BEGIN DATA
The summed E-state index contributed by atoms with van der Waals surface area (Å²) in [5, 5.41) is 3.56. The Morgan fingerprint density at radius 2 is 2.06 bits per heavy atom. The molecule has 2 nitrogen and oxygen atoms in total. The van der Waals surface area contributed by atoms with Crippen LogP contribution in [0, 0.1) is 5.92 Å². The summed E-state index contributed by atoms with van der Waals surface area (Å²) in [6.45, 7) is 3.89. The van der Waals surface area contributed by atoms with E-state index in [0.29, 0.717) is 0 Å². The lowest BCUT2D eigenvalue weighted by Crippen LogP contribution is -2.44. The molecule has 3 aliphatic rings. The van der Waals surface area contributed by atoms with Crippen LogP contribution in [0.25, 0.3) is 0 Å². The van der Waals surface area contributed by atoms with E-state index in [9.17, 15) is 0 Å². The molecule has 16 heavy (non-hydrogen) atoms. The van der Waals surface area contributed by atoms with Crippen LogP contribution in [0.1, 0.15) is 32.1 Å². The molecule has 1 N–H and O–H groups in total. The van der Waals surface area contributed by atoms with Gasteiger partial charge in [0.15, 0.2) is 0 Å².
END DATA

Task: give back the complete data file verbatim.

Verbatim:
The summed E-state index contributed by atoms with van der Waals surface area (Å²) in [5, 5.41) is 3.56. The Morgan fingerprint density at radius 2 is 2.06 bits per heavy atom. The molecule has 2 nitrogen and oxygen atoms in total. The van der Waals surface area contributed by atoms with Crippen LogP contribution in [0, 0.1) is 5.92 Å². The summed E-state index contributed by atoms with van der Waals surface area (Å²) in [6.45, 7) is 3.89. The van der Waals surface area contributed by atoms with E-state index in [0.29, 0.717) is 0 Å². The lowest BCUT2D eigenvalue weighted by Crippen LogP contribution is -2.44. The molecule has 3 aliphatic rings. The van der Waals surface area contributed by atoms with Crippen LogP contribution in [0.25, 0.3) is 0 Å². The van der Waals surface area contributed by atoms with E-state index in [9.17, 15) is 0 Å². The molecule has 16 heavy (non-hydrogen) atoms. The van der Waals surface area contributed by atoms with Crippen LogP contribution in [0.1, 0.15) is 32.1 Å². The molecule has 1 N–H and O–H groups in total. The van der Waals surface area contributed by atoms with Gasteiger partial charge in [0.15, 0.2) is 0 Å².